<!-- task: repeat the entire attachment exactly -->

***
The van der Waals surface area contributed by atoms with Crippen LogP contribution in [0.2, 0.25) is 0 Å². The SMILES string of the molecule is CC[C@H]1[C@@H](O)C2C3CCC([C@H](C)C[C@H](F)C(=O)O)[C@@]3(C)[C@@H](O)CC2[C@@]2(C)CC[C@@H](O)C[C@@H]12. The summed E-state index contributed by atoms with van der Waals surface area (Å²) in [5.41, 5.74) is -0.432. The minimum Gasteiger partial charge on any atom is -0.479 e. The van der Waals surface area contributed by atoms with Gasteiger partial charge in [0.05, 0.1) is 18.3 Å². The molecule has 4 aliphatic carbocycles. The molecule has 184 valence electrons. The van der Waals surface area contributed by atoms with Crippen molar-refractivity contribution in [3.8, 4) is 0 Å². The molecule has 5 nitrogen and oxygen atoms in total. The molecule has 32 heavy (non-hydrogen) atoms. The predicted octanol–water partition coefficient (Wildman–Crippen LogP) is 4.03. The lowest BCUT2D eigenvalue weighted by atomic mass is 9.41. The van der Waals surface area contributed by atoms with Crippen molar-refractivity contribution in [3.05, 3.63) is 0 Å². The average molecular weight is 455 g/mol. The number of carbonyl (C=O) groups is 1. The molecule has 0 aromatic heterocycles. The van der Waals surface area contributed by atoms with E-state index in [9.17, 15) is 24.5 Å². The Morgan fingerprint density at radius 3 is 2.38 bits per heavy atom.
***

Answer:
The van der Waals surface area contributed by atoms with Crippen LogP contribution in [0.2, 0.25) is 0 Å². The SMILES string of the molecule is CC[C@H]1[C@@H](O)C2C3CCC([C@H](C)C[C@H](F)C(=O)O)[C@@]3(C)[C@@H](O)CC2[C@@]2(C)CC[C@@H](O)C[C@@H]12. The summed E-state index contributed by atoms with van der Waals surface area (Å²) in [5.41, 5.74) is -0.432. The minimum Gasteiger partial charge on any atom is -0.479 e. The van der Waals surface area contributed by atoms with Gasteiger partial charge in [0.05, 0.1) is 18.3 Å². The molecule has 4 aliphatic carbocycles. The molecule has 184 valence electrons. The van der Waals surface area contributed by atoms with Crippen molar-refractivity contribution in [3.8, 4) is 0 Å². The molecule has 5 nitrogen and oxygen atoms in total. The molecule has 32 heavy (non-hydrogen) atoms. The predicted octanol–water partition coefficient (Wildman–Crippen LogP) is 4.03. The lowest BCUT2D eigenvalue weighted by atomic mass is 9.41. The van der Waals surface area contributed by atoms with Crippen molar-refractivity contribution in [3.05, 3.63) is 0 Å². The average molecular weight is 455 g/mol. The number of carbonyl (C=O) groups is 1. The molecule has 0 aromatic heterocycles. The van der Waals surface area contributed by atoms with E-state index in [9.17, 15) is 24.5 Å². The Morgan fingerprint density at radius 3 is 2.38 bits per heavy atom.